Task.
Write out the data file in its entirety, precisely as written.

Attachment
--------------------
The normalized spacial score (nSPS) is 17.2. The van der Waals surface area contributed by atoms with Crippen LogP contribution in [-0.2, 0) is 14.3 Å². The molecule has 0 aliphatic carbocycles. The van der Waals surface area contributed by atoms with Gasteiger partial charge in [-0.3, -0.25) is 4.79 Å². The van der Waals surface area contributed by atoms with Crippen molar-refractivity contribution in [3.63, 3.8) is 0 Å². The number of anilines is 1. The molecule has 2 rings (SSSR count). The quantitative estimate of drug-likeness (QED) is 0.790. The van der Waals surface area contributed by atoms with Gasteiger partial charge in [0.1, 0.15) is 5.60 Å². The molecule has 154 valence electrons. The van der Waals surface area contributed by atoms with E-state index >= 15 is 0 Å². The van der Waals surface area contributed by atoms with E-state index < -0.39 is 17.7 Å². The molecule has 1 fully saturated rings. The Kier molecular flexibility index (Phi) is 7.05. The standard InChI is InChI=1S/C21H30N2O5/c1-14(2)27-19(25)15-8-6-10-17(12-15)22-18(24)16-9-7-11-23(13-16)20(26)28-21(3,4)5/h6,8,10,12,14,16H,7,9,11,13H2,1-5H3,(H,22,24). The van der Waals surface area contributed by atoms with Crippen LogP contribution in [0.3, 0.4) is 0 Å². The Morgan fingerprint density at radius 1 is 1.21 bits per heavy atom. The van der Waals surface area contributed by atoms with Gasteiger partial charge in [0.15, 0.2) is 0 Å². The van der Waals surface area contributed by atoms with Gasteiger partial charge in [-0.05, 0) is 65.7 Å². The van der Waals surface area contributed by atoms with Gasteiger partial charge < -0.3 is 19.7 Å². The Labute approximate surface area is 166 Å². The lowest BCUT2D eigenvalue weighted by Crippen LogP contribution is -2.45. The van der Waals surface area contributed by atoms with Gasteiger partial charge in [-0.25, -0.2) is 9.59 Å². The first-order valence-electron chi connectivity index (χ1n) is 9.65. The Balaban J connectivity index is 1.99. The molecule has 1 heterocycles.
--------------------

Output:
The normalized spacial score (nSPS) is 17.2. The van der Waals surface area contributed by atoms with Crippen LogP contribution in [-0.2, 0) is 14.3 Å². The molecule has 0 aliphatic carbocycles. The van der Waals surface area contributed by atoms with Gasteiger partial charge in [-0.3, -0.25) is 4.79 Å². The van der Waals surface area contributed by atoms with Crippen molar-refractivity contribution in [3.63, 3.8) is 0 Å². The number of anilines is 1. The molecule has 2 rings (SSSR count). The quantitative estimate of drug-likeness (QED) is 0.790. The van der Waals surface area contributed by atoms with Gasteiger partial charge in [0.1, 0.15) is 5.60 Å². The molecule has 154 valence electrons. The van der Waals surface area contributed by atoms with E-state index >= 15 is 0 Å². The van der Waals surface area contributed by atoms with E-state index < -0.39 is 17.7 Å². The molecule has 1 fully saturated rings. The Kier molecular flexibility index (Phi) is 7.05. The standard InChI is InChI=1S/C21H30N2O5/c1-14(2)27-19(25)15-8-6-10-17(12-15)22-18(24)16-9-7-11-23(13-16)20(26)28-21(3,4)5/h6,8,10,12,14,16H,7,9,11,13H2,1-5H3,(H,22,24). The van der Waals surface area contributed by atoms with Crippen LogP contribution in [0.3, 0.4) is 0 Å². The Morgan fingerprint density at radius 1 is 1.21 bits per heavy atom. The van der Waals surface area contributed by atoms with Gasteiger partial charge in [0.15, 0.2) is 0 Å². The van der Waals surface area contributed by atoms with Gasteiger partial charge in [-0.05, 0) is 65.7 Å². The van der Waals surface area contributed by atoms with Gasteiger partial charge < -0.3 is 19.7 Å². The Labute approximate surface area is 166 Å². The lowest BCUT2D eigenvalue weighted by Crippen LogP contribution is -2.45. The van der Waals surface area contributed by atoms with Gasteiger partial charge in [-0.25, -0.2) is 9.59 Å². The first-order valence-electron chi connectivity index (χ1n) is 9.65. The Balaban J connectivity index is 1.99. The molecule has 1 heterocycles.